On June 16th 2016, highly reputed tabloid New York Times published an article titled; ‘Kenya’s Collective ‘Uh-Oh’: Another Election Is Coming’, which depicted the spiral pattern of political and ethnic intolerance often orchestrated by opposition leader Raila Odinga.

The article was an overview of the persistent threat of politically instigated ethnic animosity every-time the Republic of Kenya goes to election. It is this commonplace downward spiral that has Washington wishing it’s last steadfast ally the best in August 2017. The very prosperous and tolerant country is often pitted against ethnic bigotry each time a presidential election is concluded.

General elections in Kenya take place within the framework of a multi-party democracy and a presidential system, however, this policy has been stained by opposition upon losing the election, a situation that often factors ethno-political tension in the country.

While there is no evidence of incumbent regimes rigging the past 2 elections, the opposition in Kenya has often misinformed the world about the events in the country. Election observers have often given the elections a clean bill of health contradicting the opposition. The courts also dismissed the petition that the 2013 election was not free and fair as the losers portended.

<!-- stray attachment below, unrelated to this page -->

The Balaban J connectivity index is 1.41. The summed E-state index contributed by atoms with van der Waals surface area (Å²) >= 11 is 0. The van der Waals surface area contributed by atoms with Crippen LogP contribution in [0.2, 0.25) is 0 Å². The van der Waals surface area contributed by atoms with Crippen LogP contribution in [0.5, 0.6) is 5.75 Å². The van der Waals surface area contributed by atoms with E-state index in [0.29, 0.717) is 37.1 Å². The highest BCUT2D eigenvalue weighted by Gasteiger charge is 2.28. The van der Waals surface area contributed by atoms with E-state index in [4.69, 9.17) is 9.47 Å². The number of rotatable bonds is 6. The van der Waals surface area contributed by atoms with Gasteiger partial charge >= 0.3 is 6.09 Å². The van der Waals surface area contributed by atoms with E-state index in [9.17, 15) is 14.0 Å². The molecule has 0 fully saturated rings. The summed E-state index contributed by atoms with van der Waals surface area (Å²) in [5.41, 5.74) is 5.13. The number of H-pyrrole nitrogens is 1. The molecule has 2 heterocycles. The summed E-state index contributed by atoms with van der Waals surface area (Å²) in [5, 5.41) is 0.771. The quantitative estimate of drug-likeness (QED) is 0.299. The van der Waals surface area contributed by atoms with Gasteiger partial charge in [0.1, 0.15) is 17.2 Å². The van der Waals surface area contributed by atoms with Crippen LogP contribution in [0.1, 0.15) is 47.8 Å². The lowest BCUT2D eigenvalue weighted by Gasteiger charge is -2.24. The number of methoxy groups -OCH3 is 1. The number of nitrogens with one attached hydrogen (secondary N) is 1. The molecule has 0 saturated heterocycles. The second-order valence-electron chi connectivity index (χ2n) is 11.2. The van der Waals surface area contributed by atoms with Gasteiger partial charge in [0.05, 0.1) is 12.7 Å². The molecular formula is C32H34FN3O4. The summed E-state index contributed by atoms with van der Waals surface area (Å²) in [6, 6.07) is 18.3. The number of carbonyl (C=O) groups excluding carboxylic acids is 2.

The diplomatic community in Nairobi has also given the elections thumbs up. Many embassies silently loathe the opposition gimmicks. It is obvious the opposition lost the election but has never been honest with it. If global election observers and diplomatic community attest the elections were clean, why would they (opposition coalition in Kenya) insist otherwise? It is an indicator of intents that often plunge the country into uncertainty and worse, ethnic animosity which forestalls economic growth.

President Obama did call his Kenyan counterpart Uhuru Kenyatta mid-September 2016. The US President discussed the upcoming general elections insisting he wished Nairobi the best through a free and fair electoral process. According to President Kenyatta of Kenya, nothing is far from that. The 2017 general elections will be free and fair, as often put. The President insists he has no business clinging to power through rigging and malice.

While pollsters have already concluded the election will be won by the incumbent, President Uhuru Kenyatta, it’ll be very interesting to watch and analyze the unfolding events throughout the electioneering period. Hopefully, as the government in Nairobi insists, ‘there won’t be ethno-political problems in Kenya again under it’s watch.